Spring Love Affair Series – Silver Maple

As the sun’s glow grows stronger and a hint of warmth rides in on the breeze, we can’t help but fall into some pretty blissful love affairs with the abundance of life returning around us.

So, we’ve decided to start a fun little series featuring local trees, creatures and plant species and proclaim our giddy love for them! The second intention of this series of love stories is to offer a related thought about connecting to the land in our daily lives.

Shall we begin with the Silver Maple?

These days, it’s easy to know a Silver Maple. That’s because this tree is the most enthusiastic early bloomer of all the trees around here. In early March,  Silver Maple’s bright red buds seem to grow larger each day. In fact, it’s pretty fair to say that if you find yourself admiring a tall tree’s buds in early March, you’ve just made friends with a Silver Maple. And we are not the only grateful ones; the return of these buds brings the return of playful squirrels bursting with energy in the treetops, fuelled by tasty snacks of Silver Maple buds. Any day now, the buds will begin to burst into thick clusters of soft red, yellow and green flowers, just in time for the season’s early pollinating insects. Looking closely at a branch, we found a colony of ants pursuing the sweet, waxy coating on the buds.

Silver Maple Bark! (this tree lives on Park St. South)

Another good place to find a Silver Maple is in or near water. These trees love to grow on lands that are covered in water for most or all of the year. We’ve been spending a lot of time in the swamp these days, which is an excellent place to spot a Silver Maple, standing tallest over stands of White Elm, Tamarack, and Cedar.

The tough Silver maple also grows well in the harsh front-lawn environment. Some wonderfully old trees can be found scattered in downtown Hamilton neighbourhoods.  Some of our favourite city Silver Maples stand at Coulbourne and MacNab St, Ferguson and Rebecca St, along Park St South, and (possibly the biggest of all) along Dundurn St North. These city friends are easy to spot because a Silver Maple growing in the open can grow enormously tall and wide.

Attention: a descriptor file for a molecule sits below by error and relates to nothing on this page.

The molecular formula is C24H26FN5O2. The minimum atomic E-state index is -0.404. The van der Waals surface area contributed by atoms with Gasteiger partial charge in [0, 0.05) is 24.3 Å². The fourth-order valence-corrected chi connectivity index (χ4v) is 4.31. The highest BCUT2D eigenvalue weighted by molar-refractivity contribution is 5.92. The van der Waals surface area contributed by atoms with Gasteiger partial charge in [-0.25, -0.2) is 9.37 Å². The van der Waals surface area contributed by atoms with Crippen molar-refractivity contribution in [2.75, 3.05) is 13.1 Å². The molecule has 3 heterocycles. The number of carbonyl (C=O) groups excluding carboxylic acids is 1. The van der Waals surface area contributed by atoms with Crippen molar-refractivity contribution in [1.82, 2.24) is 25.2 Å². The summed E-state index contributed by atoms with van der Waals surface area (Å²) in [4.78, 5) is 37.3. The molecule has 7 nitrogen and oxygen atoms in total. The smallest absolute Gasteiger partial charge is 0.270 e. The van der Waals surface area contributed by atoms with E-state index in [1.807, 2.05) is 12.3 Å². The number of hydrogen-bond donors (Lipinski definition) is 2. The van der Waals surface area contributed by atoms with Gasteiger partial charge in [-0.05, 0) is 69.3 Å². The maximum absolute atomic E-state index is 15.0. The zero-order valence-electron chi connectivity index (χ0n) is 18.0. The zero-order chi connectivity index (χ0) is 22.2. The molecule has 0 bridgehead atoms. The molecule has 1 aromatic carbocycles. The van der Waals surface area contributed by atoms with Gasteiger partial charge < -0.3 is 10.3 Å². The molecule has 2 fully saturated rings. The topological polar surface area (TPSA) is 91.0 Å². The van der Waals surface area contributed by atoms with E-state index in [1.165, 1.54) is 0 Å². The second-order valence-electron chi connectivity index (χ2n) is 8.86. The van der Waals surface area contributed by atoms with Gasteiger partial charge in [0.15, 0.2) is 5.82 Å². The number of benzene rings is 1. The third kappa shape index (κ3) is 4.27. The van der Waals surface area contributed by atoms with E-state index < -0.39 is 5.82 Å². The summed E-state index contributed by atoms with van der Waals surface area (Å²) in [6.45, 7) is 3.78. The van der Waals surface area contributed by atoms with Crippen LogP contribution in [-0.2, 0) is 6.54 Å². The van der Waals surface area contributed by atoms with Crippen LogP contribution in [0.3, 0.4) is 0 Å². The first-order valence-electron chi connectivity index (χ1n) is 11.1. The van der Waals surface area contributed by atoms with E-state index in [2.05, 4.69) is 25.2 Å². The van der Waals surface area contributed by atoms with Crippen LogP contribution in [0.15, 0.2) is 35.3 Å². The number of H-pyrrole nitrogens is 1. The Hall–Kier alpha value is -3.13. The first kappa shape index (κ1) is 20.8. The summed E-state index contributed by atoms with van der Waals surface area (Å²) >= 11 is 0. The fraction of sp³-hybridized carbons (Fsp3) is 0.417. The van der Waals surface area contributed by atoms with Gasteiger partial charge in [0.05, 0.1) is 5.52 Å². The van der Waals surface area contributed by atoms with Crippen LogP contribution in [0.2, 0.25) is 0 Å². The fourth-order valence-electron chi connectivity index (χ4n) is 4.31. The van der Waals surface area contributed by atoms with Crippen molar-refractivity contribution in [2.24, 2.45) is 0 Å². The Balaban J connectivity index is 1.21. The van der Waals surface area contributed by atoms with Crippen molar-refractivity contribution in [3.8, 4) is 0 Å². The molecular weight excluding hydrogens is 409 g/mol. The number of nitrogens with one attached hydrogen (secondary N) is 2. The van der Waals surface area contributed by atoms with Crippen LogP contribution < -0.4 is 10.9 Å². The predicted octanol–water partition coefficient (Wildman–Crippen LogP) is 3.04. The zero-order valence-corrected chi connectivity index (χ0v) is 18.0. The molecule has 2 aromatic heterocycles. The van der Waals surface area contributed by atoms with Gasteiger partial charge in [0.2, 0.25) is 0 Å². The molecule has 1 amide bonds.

Our favourite way to know a Silver maple, easy all year round, is to get to know its unique bark. Silver Maple bark is grey and grows in long, layered

Silver Maples are fast growing, and quite often their trunks become hollow. Just the perfect home for the raccoons, birds, squirrels, owls and other creatures living in our neighborhoods. (this tree lives in the York Blvd. cemetary's sunken garden)

strips that sometimes delicately curl up a bit at the ends, especially on old trees. Give yourself a few minutes to observe, touch, appreciate, and get to know this bark, and you will never miss a Silver Maple!

By taking notice of the vibrant red buds flooding the city skies these days, we are giving our senses a treat. How many of our senses do we exercise in looking at signs, watching traffic, or letting our gaze settle on yet another crappy advertisement? The manufactured city landscape is an impoverishd sensory environment. but by learning about the Silver Maple and the other plants that share the city with us, we begin to see familiar friends in every crack and vacant lot. This refreshes our minds, sharpens our senses, and offers us a new way of looking (and smelling, hearing, touching, tasting) the spaces around us.

 

Advertisements

2 responses to “Spring Love Affair Series – Silver Maple

  1. We had a big one of these in our backyard. It was very large around, we hooked up 4 sprues and collected alot of sap. The stuff is great to drink fresh, the cleanest purest tasting water I’ve ever had. We boiled it down on our stove and now have lots of maple syrup. Its a time consuming process but definitely worth it. Mapling sugaring is also great because its one of the first wild food sources that come available as winter recides.

    • That’s really cool! Had heard of people making syrup from Silver Maple (Manitoba Maple too, for that matter), but not that it was palatable right out of the tree! The buds of Silver Maple are also pretty tasty — got some that a squirrel dropped the other day.

What do you think? Share a story

Fill in your details below or click an icon to log in:

WordPress.com Logo

You are commenting using your WordPress.com account. Log Out / Change )

Twitter picture

You are commenting using your Twitter account. Log Out / Change )

Facebook photo

You are commenting using your Facebook account. Log Out / Change )

Google+ photo

You are commenting using your Google+ account. Log Out / Change )

Connecting to %s